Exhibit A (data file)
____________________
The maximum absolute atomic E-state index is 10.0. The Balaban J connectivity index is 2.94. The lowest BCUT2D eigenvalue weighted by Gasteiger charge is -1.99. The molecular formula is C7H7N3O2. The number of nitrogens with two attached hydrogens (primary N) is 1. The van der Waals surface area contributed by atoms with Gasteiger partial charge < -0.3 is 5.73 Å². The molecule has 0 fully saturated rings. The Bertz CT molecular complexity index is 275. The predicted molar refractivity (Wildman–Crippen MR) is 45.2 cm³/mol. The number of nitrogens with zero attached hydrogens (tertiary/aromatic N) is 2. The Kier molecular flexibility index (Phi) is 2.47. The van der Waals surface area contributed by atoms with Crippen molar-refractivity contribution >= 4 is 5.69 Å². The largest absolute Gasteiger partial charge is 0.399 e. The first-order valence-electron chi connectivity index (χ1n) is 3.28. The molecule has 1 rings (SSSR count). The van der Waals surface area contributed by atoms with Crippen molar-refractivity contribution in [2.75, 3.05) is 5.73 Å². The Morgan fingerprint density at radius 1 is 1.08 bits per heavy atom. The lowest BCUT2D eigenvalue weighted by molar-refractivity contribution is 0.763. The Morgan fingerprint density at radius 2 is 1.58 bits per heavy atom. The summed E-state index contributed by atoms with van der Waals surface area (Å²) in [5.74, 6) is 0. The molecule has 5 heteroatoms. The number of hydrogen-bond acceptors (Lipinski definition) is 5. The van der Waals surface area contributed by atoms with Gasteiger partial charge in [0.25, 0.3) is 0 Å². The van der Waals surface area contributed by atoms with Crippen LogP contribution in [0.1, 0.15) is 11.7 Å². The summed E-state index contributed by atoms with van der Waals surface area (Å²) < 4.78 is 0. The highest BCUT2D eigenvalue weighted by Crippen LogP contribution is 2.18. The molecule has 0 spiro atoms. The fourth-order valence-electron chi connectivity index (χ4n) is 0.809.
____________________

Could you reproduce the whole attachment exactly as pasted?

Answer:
The maximum absolute atomic E-state index is 10.0. The Balaban J connectivity index is 2.94. The lowest BCUT2D eigenvalue weighted by Gasteiger charge is -1.99. The molecular formula is C7H7N3O2. The number of nitrogens with two attached hydrogens (primary N) is 1. The van der Waals surface area contributed by atoms with Gasteiger partial charge < -0.3 is 5.73 Å². The molecule has 0 fully saturated rings. The Bertz CT molecular complexity index is 275. The predicted molar refractivity (Wildman–Crippen MR) is 45.2 cm³/mol. The number of nitrogens with zero attached hydrogens (tertiary/aromatic N) is 2. The Kier molecular flexibility index (Phi) is 2.47. The van der Waals surface area contributed by atoms with Crippen molar-refractivity contribution >= 4 is 5.69 Å². The largest absolute Gasteiger partial charge is 0.399 e. The first-order valence-electron chi connectivity index (χ1n) is 3.28. The molecule has 1 rings (SSSR count). The van der Waals surface area contributed by atoms with Crippen molar-refractivity contribution in [2.75, 3.05) is 5.73 Å². The Morgan fingerprint density at radius 1 is 1.08 bits per heavy atom. The lowest BCUT2D eigenvalue weighted by molar-refractivity contribution is 0.763. The Morgan fingerprint density at radius 2 is 1.58 bits per heavy atom. The summed E-state index contributed by atoms with van der Waals surface area (Å²) in [5.74, 6) is 0. The molecule has 5 heteroatoms. The number of hydrogen-bond acceptors (Lipinski definition) is 5. The van der Waals surface area contributed by atoms with Gasteiger partial charge in [0.25, 0.3) is 0 Å². The van der Waals surface area contributed by atoms with Crippen LogP contribution in [0.1, 0.15) is 11.7 Å². The summed E-state index contributed by atoms with van der Waals surface area (Å²) < 4.78 is 0. The highest BCUT2D eigenvalue weighted by Crippen LogP contribution is 2.18. The molecule has 0 spiro atoms. The fourth-order valence-electron chi connectivity index (χ4n) is 0.809.